Monday, March 10, 2014
Beyond Dutch disease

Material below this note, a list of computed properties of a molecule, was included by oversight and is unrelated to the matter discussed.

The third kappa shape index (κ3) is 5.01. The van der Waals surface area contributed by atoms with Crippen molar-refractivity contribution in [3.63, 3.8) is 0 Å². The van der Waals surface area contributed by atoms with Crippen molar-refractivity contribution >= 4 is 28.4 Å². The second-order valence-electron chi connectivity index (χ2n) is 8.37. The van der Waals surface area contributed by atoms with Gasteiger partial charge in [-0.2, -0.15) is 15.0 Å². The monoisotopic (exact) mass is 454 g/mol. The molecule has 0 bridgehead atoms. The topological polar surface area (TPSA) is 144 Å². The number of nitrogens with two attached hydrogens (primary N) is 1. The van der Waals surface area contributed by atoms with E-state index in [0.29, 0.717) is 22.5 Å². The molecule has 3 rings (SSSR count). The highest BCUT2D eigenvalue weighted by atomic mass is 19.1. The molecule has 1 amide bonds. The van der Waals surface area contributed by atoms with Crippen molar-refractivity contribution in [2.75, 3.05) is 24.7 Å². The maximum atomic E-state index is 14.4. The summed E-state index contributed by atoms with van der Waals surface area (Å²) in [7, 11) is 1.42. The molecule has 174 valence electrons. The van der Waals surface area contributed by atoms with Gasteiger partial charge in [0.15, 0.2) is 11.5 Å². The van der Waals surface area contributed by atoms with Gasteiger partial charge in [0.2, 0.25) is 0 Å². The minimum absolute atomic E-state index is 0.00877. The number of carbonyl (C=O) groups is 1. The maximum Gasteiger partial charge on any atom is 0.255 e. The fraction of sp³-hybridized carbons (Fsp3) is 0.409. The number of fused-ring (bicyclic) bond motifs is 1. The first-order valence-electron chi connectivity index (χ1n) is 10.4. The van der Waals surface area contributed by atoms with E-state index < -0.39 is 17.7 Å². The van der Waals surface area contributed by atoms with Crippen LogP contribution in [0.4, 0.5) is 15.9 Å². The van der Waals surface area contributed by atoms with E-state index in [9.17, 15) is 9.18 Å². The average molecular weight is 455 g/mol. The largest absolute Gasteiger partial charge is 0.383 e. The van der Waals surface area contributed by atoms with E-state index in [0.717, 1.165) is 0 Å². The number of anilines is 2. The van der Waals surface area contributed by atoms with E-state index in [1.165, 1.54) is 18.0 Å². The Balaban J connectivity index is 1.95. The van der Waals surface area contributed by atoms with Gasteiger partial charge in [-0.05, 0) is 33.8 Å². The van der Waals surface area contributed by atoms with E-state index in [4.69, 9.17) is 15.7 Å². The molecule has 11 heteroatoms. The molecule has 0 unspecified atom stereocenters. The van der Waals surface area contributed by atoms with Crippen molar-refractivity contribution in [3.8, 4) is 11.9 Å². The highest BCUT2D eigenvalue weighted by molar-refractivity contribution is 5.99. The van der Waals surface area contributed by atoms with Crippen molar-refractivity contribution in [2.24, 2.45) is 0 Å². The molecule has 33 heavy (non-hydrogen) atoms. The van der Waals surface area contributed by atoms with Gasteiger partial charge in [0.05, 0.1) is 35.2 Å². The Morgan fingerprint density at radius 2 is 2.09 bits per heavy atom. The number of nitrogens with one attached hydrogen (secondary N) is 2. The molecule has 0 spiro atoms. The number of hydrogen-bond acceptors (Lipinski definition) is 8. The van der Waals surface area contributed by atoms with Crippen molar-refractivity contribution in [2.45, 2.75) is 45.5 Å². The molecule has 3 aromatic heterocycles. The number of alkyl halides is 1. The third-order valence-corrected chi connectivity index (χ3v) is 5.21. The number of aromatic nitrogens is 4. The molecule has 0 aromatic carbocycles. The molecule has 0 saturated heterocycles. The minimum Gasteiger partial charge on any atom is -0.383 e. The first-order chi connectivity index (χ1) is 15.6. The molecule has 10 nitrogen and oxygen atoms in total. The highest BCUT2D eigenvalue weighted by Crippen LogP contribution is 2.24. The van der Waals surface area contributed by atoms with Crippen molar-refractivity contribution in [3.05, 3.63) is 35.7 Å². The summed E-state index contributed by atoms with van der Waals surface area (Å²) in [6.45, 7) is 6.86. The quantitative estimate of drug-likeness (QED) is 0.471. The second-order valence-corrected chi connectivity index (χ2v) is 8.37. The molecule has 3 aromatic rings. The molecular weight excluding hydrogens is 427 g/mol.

Economics of Transition: How does the deterioration of rule of law in Russia in recent years affect its ability to move away from an export pattern dominated by natural resources? We investigate this question using three datasets for Russia's bilateral trade relations for goods, services and investment at disaggregated level with its partner countries over the world. Our empirical analysis shows that the deterioration of the rule of law in Russia since 2003 has affected the long-run trade performance of Russia in sophisticated and technology-intensive manufactured goods, as well as its inward investments with advanced economies. It is precisely this type of trade that Russia should nurture to diversify away from hydrocarbons export dependence. Our statistical analysis also shows that Russia remains to a large extent an outlier within the multilateral trading system. It exports disproportionately less to partner countries which are or had become members of the WTO over our period of analysis. Russia's trade appears to have been negatively affected by the accession of these countries to the WTO. Russia itself finally acceded to the WTO in July 2012 amidst signs of a modest improvement of its rule-of-law indicators.